Newsmaker of the Year, No. 1: Jordan Spieth

By Rex HoggardDecember 20, 2015, 1:00 pm

Even when Jordan Spieth weaved right as the arm-chair analyst and 19th-hole historians argued that he should have hooked left in 2015, he emerged as a singular voice of reason.

With his best Opie Taylor shrug, Spieth dismissed the notion that he should have skipped July’s John Deere Classic to better prepare for the Open Championship, where he was poised to become just the second player to win the first three legs of the single-season Grand Slam.

“When I get over there, whether I play well or don't play well has nothing to do with what I did the week before,” Spieth said at TPC Deere Run. “I will certainly have enough energy. I will certainly have enough rest, and I will be as prepared as can be, as I am for any other event, by the time I tee it up at St. Andrews.”

Spieth would win his second John Deere Classic title in a playoff against Tom Gillis, but not the coveted claret jug and yet his pre-Open detour through middle America was never revisited.

After the history and headlines he made this year, why would it be?

In 2015, the man dubbed the “Golden Child,” a nickname he abhors, by the way, proved to have the golden touch both on and off the golf course on his way to the best major championship season since Tiger Woods nearly ran the Grand Slam tables in 2000.

But even that comparison, one of many between Spieth in ’15 and Woods’ litany of accomplishments, is not exactly an apples-to-apples examination.

In 2000, Woods began his major championship season with a fifth-place showing at the Masters and closed with three consecutive victories at the U.S. Open, Open Championship and PGA Championship.


Top 10 Newsmakers of 2015: The full list


On paper, Spieth’s 2015 season – which included maiden victories at Augusta National and the U.S. Open and a tie for fourth at St. Andrews and second at the PGA – runs a respectable second to Tiger’s year in 2000, but there is something to be said for the degree of difficulty the third-year Tour player faced in his major quest.

Spieth bolted Chambers Bay, where he beat Dustin Johnson by a stroke, with history looming at St. Andrews.

Only Ben Hogan had won the Masters, U.S. Open and Open Championship in the same season, in 1953, but the Hawk never had a chance to complete the sweep because the PGA Championship and British overlapped that season, and Woods was not competing against the calendar in 2000 after finishing fifth in the year’s first major.

“I like to study the history of golf, and I think it's extremely special what this year has brought to our team and to have a chance to do what only one other person in the history of golf has done doesn't come around very often,” Spieth said at St. Andrews. “I'm embracing that opportunity, but by the time I start on Thursday, it won't be in my head.”

Spieth endured the pressure, and multiple weather delays, at St. Andrews and began the final round a stroke out of the lead, but he bogeyed the 17th hole, which ranked as the toughest par 4 on Tour in ’15, and failed to convert a birdie putt at the final hole that would have lifted him into a playoff that was eventually won by Zach Johnson.

For all the news Spieth made on the course this year, however, it was his maturity that stretched well beyond his 22 years that helped make him much more than another celebrated champion.

It was a testament to Spieth’s unique sense of perspective that he bolted the scoring area after finishing his round in Scotland to watch the playoff and was one of the first people to congratulate Johnson.

“To have a champion like Jordan take the time on 18 to give me best wishes speaks volumes as to what he is,” Johnson said. “He's a phenomenal talent, and I'm telling you right now, a lot of you guys know him, he's a better person than he is golfer.”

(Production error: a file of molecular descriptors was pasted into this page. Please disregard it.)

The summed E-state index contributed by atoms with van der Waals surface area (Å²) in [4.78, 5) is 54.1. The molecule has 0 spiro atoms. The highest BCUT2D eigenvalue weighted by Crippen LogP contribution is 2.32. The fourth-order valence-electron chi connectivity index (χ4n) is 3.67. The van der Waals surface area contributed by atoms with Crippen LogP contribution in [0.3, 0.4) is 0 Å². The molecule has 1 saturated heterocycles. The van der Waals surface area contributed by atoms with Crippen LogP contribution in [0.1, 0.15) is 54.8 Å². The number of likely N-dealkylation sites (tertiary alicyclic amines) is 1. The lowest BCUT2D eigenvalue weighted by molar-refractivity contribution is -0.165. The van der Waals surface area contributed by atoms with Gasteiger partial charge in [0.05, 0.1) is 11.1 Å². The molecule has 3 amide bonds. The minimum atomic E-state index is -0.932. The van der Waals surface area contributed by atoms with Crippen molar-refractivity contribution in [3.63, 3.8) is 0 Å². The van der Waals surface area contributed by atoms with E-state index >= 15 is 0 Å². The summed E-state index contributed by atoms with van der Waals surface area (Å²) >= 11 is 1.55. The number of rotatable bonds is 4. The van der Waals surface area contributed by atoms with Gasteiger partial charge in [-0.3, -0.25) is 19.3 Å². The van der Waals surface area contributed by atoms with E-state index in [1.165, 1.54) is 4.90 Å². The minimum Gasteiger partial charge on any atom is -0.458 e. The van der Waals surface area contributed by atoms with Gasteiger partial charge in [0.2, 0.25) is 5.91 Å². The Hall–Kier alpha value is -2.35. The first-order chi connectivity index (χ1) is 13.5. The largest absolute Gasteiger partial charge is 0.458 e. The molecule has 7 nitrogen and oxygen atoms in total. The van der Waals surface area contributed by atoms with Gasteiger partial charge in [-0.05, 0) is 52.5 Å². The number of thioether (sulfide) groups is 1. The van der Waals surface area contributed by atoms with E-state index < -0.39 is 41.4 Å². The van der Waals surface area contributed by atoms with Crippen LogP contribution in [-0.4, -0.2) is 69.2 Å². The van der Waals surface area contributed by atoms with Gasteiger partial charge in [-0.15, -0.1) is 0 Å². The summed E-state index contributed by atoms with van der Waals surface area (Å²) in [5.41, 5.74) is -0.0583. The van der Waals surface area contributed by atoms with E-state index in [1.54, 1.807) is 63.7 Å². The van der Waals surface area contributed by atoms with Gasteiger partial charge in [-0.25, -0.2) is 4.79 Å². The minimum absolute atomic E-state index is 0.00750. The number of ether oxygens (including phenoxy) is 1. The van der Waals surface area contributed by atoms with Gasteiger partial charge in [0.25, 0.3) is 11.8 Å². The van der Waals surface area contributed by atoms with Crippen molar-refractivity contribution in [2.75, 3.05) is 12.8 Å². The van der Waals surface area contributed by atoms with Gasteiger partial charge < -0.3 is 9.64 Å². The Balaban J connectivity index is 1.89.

After finishing second to Jason Day at the PGA Championship he settled for a historic consolation prize, becoming just the fourth player – along with the likes of Arnold Palmer, Jack Nicklaus and Woods – to win the year’s first two majors.

“For him to play St. Andrews for the very first time and to see it under different winds like he did and be able to play it that well was very impressive,” Woods said.

By the time Spieth finished his year with a victory at the Tour Championship to shatter the single-season earnings record ($12 million) and become the youngest FedEx Cup champion the comparisons to Woods’ past dominance were not just accurate but also inevitable.

Spieth joined Woods as the only players since 1940 with four Tour victories before age 22, he played 16 major championship rounds in 54-under par; and with his runner-up finish at Whistling Straits became the second-youngest player to ascend to No. 1 in the World Golf Ranking, behind only Tiger.

Spieth is normally reluctant to spend much time digesting the accolades that his play produces. But even he acknowledged the similarities between his play this year and some of Woods’ accomplishments. Spieth also pointed out – as only he could – that while 2015 was Tiger-like, it was just one year.

“What we were able to do this season [Woods] did for 15 years straight. It took a lot out of us this year, and to imagine doing that, which is what obviously is the goal, it's really special,” Spieth said earlier this month at the Hero World Challenge.

It’s that kind of humility that made Spieth the top newsmaker in 2015 as well as the best story.

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Fleetwood flawless en route to Abu Dhabi lead

By Will GrayJanuary 18, 2018, 2:06 pm

New year, same results for Tommy Fleetwood.

The reigning Race to Dubai champ picked up where he left off in the opening round of the Abu Dhabi HSBC Championship, carding a bogey-free 66 during which the Englishman found all 18 greens in regulation. At 6 under, he shares the lead with Japan's Hideto Tanihara and sits one shot clear of five other players.

"Very stress-free. Played really well from start to finish," Fleetwood said. "Felt like I did what you need to do around this golf course, which is drive it well, hit your irons solid. You can't really be too greedy a lot of the time, and then sort of my pace putting was really good. So basically just did what you need to do to get a good score around this golf course, and I got one."